Proof That Negative Body Messaging Is Everywhere, In One Photo

Proof That Negative Body Messaging Is Everywhere, In One Photo

A photo of baby onesies has reignited conversation about the harmful messages in gendered marketing for kids' products. On Thursday afternoon, Jason Y. Evans, a manager of media services at NYU, posted this photo of two onesies for sale at an NYU bookstore.

I had a very difficult time not raging out about this in the college store. These are onesies...for infants...guess which one is for girls and which one is for boys. THIS is the problem.

Posted by Jason Y. Evans on Thursday, April 2, 2015

The product on the left is Wry Baby's "I Hate My Thighs" onesie that sparked controversy last month. On the right is the brand's superhero-themed onesie that reads "I'm Super."

While the photo doesn't indicate if the products are meant for specific genders (and Wry Baby's website does not divide its snapsuit products by sex), Evans' photo caption -- "guess which one is for girls and which one is for boys" -- suggests that the store may have marketed the onesies in that way.

Beyond the issue of marketing that plays into gender stereotypes, the body-shaming message "I Hate My Thighs" has certainly raised a few eyebrows. Michele Kort wrote on the Ms. magazine blog on March 10, "Yes, we know -- it’s meant to be funny. After all, the company that sells this onesie with the saying 'I Hate My Thighs' is named Wry Baby. And we feminists do have a sense of humor. But really, there’s something icky about projecting fat awareness on babies."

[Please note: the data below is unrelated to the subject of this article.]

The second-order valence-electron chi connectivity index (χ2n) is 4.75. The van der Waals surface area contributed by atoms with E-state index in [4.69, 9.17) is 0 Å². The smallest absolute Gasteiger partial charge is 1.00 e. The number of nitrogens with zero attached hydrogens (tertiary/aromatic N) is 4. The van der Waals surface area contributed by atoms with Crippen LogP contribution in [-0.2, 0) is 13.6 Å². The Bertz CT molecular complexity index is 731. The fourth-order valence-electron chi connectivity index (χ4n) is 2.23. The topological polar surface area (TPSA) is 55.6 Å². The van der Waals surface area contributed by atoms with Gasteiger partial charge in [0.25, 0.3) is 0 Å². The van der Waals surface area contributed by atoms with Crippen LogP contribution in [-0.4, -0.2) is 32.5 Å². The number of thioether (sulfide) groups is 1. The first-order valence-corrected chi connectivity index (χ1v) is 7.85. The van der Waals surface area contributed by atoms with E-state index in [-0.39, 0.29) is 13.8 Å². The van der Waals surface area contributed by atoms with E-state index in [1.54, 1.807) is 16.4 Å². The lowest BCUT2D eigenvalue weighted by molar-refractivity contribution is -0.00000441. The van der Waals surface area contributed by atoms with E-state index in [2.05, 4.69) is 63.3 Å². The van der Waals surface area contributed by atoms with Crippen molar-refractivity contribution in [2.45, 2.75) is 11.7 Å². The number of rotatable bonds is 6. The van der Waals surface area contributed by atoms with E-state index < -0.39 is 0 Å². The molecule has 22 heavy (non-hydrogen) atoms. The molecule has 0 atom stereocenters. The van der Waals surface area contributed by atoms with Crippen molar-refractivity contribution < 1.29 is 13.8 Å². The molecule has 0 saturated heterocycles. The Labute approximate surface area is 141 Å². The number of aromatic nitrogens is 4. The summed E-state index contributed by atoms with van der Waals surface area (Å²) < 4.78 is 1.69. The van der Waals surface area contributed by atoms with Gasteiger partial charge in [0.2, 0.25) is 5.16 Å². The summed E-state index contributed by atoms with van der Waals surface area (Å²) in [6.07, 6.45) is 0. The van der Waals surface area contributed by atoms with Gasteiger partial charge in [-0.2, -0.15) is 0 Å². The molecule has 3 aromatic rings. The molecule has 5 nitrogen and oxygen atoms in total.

A March 17 poll on showed that readers are split -- 51 percent of 2600+ people polled think the "I Hate My Thighs" onesie is "offensive," while the other 49 percent find it "cute."

In response to all the criticism, Wry Baby removed the "I Hate My Thighs" onesie from its website, and wrote to Ms. magazine, "We couldn’t agree more about body image. That’s why we made an ironic joke about it. Obviously no baby would or should hate their thighs!"

As this viral recent photo indicates, however, it remained on sale in retail stores. Evans reports in an update on Facebook that the NYU Bookstore removed the product after a rash of phone complaints yesterday.

"It's also refreshing to see that I'm not the only one outraged by this kind of thing. #thereishope #whyineedfeminism," he wrote. Yep.

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